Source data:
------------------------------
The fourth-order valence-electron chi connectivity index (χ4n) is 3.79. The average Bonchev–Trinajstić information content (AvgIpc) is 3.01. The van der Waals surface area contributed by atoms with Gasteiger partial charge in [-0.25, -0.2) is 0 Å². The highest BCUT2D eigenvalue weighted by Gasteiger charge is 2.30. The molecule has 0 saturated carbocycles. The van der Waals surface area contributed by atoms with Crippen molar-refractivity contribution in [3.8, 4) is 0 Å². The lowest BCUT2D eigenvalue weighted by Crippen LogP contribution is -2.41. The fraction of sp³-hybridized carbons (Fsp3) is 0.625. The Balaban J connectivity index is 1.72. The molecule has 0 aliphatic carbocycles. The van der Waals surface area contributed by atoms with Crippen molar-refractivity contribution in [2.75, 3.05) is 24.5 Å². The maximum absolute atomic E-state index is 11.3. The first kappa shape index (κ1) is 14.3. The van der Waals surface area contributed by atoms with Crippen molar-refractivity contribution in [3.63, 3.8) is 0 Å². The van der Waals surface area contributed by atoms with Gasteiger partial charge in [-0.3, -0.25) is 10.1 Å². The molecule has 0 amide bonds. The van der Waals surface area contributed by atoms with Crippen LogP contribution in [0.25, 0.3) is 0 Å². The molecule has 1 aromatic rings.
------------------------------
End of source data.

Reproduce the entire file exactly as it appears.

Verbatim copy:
The fourth-order valence-electron chi connectivity index (χ4n) is 3.79. The average Bonchev–Trinajstić information content (AvgIpc) is 3.01. The van der Waals surface area contributed by atoms with Gasteiger partial charge in [-0.25, -0.2) is 0 Å². The highest BCUT2D eigenvalue weighted by Gasteiger charge is 2.30. The molecule has 0 saturated carbocycles. The van der Waals surface area contributed by atoms with Crippen molar-refractivity contribution in [3.8, 4) is 0 Å². The lowest BCUT2D eigenvalue weighted by Crippen LogP contribution is -2.41. The fraction of sp³-hybridized carbons (Fsp3) is 0.625. The Balaban J connectivity index is 1.72. The molecule has 0 aliphatic carbocycles. The van der Waals surface area contributed by atoms with Crippen molar-refractivity contribution in [2.75, 3.05) is 24.5 Å². The maximum absolute atomic E-state index is 11.3. The first kappa shape index (κ1) is 14.3. The van der Waals surface area contributed by atoms with Crippen molar-refractivity contribution in [3.63, 3.8) is 0 Å². The van der Waals surface area contributed by atoms with Gasteiger partial charge in [-0.3, -0.25) is 10.1 Å². The molecule has 0 amide bonds. The van der Waals surface area contributed by atoms with Crippen LogP contribution in [0.25, 0.3) is 0 Å². The molecule has 1 aromatic rings.